Everyone who was in the original “Star Trek” TV series eventually came to terms with its pop-cult status, starting with the fact that “Star Trek” is a life sentence.
Surrender is the most logical choice. George Takei (Mr. Sulu) has happily reinvented himself as a sort of Oscar Wilde of the fast Facebook post. William Shatner (Captain Kirk) seemed to have exorcised the last of his “Star Trek” demons long ago in a still famous 1986 sketch on “Saturday Night Live” in which he played out his exasperation with the obsessed attendees of yet another “Star Trek” convention at yet another Holiday Inn.
Leonard Nimoy, who died Friday morning at 83 from obstructive pulmonary disease, also struggled for a while with the notion that no matter what else he did in his life and career (acting, directing, reciting “Desiderata”), he would always be Mr. Spock, the logically driven Vulcan he first played in the original “Star Trek” TV series nearly 50 years ago.
His first memoir was titled “I Am Not Spock.” Twenty years later (once the “Star Trek” movie franchise had validated his and his co-stars’ work and legitimized Trekdom for all) he wrote a second memoir, titled “I Am Spock.”
Who could begrudge any of the original crew members of the USS Enterprise a moment (or a decade, or a lifetime) of identity crises? They signed up for Gene Roddenberry’s prime-time science fiction drama in 1966, and the show did all right and lasted just long enough (79 episodes over three seasons on NBC) to sell off in syndicated rerun-ville.
[“Star Trek” cast members mourn Nimoy’s death]
What Nimoy and the others did not know was that they would become the central icons in a new sort of religion, one that stood for science, logic, diversity and universal peace. In this religion, which came with an ever-expanding canon, Nimoy’s Spock served a role that was at once rabbinical and monastic, wise but not preachy, certain but not vain. Rarely has a character in that much makeup felt so perfectly in sync with the actor picked to play him.
It’s hard to remember, but there was a time when Spock was intimidating, especially to young children. Later, a few years after the show was first canceled (and the cartoon version, too), he and the rest of the Enterprise’s crew became dolls. (If you can remove his uniform and find him in flagrante delicto with Barbie and G.I. Joe, then it’s not an action figure; it’s a doll.) You could put him in a transporter and spin it around and send Spock and his friends off to any backyard planet you could imagine.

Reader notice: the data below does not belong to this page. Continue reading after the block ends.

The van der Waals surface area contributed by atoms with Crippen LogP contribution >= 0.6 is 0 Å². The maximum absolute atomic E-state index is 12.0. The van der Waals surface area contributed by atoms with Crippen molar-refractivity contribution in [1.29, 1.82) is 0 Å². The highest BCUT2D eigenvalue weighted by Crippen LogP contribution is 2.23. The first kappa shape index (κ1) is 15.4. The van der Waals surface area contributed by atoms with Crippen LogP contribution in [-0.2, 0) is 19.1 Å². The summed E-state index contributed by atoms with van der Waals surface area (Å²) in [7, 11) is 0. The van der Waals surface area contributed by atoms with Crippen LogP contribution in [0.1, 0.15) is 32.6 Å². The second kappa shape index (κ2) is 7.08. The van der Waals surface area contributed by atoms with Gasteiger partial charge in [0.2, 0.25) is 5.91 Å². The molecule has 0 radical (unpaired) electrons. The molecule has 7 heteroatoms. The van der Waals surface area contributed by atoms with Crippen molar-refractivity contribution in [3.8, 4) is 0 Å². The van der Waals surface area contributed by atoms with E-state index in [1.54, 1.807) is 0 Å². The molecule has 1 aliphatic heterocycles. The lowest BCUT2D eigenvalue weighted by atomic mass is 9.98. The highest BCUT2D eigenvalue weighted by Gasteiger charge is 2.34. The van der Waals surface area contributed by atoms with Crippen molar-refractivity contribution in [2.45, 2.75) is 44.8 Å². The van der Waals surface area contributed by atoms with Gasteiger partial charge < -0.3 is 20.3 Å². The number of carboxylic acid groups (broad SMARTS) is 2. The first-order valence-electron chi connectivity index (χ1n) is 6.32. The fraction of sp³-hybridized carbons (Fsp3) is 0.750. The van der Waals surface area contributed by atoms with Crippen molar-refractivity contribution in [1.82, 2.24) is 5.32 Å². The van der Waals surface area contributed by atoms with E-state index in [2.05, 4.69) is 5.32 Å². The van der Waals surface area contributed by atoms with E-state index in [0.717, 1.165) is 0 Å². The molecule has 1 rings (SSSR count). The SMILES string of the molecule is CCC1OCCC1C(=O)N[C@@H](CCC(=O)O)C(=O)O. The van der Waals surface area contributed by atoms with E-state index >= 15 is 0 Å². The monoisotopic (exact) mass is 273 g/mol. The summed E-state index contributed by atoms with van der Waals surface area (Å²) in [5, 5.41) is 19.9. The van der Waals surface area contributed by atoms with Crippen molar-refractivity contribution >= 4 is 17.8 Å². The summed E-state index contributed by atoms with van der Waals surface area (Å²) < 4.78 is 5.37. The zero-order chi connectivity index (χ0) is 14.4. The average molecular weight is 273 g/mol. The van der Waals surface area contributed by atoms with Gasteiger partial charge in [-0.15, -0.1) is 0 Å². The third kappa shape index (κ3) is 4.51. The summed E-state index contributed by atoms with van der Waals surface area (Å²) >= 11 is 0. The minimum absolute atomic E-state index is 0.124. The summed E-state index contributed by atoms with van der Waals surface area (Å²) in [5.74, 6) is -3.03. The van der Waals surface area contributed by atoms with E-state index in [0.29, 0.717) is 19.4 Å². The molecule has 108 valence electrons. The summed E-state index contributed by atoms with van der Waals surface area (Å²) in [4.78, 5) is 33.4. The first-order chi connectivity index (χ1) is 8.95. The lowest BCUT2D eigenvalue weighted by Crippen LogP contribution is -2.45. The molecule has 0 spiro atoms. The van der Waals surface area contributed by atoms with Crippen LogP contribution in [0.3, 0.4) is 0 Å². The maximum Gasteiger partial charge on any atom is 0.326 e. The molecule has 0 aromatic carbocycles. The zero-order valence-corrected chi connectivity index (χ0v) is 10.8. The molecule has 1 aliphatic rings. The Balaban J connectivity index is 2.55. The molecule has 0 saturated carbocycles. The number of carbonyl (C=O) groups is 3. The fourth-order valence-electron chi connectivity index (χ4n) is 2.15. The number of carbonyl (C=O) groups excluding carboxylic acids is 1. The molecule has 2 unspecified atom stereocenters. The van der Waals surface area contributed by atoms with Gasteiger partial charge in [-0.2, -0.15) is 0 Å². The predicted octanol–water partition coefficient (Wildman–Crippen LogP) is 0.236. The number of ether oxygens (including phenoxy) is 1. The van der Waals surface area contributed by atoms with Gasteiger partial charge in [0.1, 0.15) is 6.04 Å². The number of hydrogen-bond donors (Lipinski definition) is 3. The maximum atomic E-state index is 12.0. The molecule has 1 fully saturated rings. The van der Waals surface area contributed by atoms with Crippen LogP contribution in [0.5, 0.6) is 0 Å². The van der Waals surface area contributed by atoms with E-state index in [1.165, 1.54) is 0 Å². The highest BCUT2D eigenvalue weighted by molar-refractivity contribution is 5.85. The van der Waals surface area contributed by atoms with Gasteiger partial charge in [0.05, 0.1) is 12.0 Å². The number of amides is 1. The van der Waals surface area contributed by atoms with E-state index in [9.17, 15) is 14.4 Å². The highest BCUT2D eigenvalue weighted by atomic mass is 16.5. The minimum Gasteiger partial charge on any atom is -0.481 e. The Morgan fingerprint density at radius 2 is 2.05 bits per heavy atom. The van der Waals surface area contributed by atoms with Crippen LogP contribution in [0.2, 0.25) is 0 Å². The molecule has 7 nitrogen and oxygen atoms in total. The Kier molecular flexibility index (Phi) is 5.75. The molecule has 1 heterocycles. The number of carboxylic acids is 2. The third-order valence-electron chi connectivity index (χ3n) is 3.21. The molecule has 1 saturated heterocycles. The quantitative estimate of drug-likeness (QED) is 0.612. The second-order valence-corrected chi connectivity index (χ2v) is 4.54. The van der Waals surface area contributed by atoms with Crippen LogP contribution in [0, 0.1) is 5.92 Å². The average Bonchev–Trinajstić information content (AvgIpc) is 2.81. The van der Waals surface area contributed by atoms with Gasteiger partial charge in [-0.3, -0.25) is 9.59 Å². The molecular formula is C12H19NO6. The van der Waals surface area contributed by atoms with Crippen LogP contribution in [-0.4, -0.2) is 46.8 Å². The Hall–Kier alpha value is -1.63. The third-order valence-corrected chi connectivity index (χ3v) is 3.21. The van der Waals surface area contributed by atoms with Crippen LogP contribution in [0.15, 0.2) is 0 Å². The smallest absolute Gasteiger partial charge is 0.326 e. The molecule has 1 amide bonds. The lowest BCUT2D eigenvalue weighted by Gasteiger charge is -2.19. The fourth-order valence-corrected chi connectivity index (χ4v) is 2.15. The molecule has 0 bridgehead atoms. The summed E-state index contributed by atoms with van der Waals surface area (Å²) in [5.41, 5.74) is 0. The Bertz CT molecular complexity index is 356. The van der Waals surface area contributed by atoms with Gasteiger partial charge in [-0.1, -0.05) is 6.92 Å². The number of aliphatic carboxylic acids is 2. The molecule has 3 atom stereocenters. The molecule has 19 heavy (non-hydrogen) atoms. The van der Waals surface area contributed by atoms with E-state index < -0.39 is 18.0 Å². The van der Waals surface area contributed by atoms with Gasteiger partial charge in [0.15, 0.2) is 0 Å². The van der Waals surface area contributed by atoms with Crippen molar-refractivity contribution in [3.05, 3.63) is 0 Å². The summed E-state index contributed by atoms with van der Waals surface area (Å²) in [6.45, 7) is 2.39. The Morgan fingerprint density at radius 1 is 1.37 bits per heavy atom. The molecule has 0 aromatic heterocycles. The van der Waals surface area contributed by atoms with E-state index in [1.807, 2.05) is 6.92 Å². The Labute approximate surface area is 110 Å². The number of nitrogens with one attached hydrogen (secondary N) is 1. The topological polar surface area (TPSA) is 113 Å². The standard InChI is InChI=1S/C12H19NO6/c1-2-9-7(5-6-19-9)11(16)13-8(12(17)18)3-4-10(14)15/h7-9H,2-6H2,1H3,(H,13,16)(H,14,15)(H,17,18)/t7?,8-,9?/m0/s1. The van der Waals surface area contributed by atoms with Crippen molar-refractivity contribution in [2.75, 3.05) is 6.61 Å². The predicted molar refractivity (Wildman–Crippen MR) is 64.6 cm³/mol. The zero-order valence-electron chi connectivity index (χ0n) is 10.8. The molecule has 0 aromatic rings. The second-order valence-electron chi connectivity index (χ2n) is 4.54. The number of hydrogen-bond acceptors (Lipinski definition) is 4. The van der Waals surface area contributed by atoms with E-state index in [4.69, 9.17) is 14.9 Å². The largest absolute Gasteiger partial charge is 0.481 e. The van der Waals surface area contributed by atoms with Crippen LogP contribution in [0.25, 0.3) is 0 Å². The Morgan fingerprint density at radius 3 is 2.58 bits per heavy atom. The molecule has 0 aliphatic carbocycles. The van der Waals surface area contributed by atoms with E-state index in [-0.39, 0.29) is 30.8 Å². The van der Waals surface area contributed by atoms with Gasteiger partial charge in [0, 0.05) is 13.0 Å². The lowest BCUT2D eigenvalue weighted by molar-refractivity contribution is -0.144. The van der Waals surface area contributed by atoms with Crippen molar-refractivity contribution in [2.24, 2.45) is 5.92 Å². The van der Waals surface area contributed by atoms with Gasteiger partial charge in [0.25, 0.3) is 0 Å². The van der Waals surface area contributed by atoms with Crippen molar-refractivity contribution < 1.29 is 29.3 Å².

And so Spock gradually lost some of what made him exotic; he became one of the family, a brand, like Superman or Mickey Mouse or the Tin Man of Oz. When Spock died, sacrificing his own life to save everyone else in 1982’s unimpeachably brilliant “The Wrath of Khan” (“I have been, and always shall be, your friend”), I happened to be in a multiplex with three other 14-year-old boys and we wept for him. We cried more than we’d cried for “E.T.” that same summer, with a genuine grief. It was hard to shake off, Spock’s utter selflessness.
Later we learned — thanks to the quiet gratitude of people like Leonard Nimoy — that this sort of fame can be a good thing. Nimoy and his co-stars taught us the real meaning, or maybe just the Hollywood meaning, of Spock’s trademark, green-blooded salutation: Live long and prosper.
In that phrase fans can hear hopes for good health and success, but all these years later, we can hear something about giving in and being grateful for what you have.
That includes prosthetic ears and shaved eyebrows. That includes signing autographs for hours on end in a crowded convention hall. That includes honoring the multi-movie contract deal even after you’ve delivered your character’s greatest performance (in “Khan”) and now they want you, as a resurrected Spock, to commune with time-traveling whales (in 1986’s cheesy “The Voyage Home”). It was a marvelous career and, weirdly enough, a life lesson in dignity.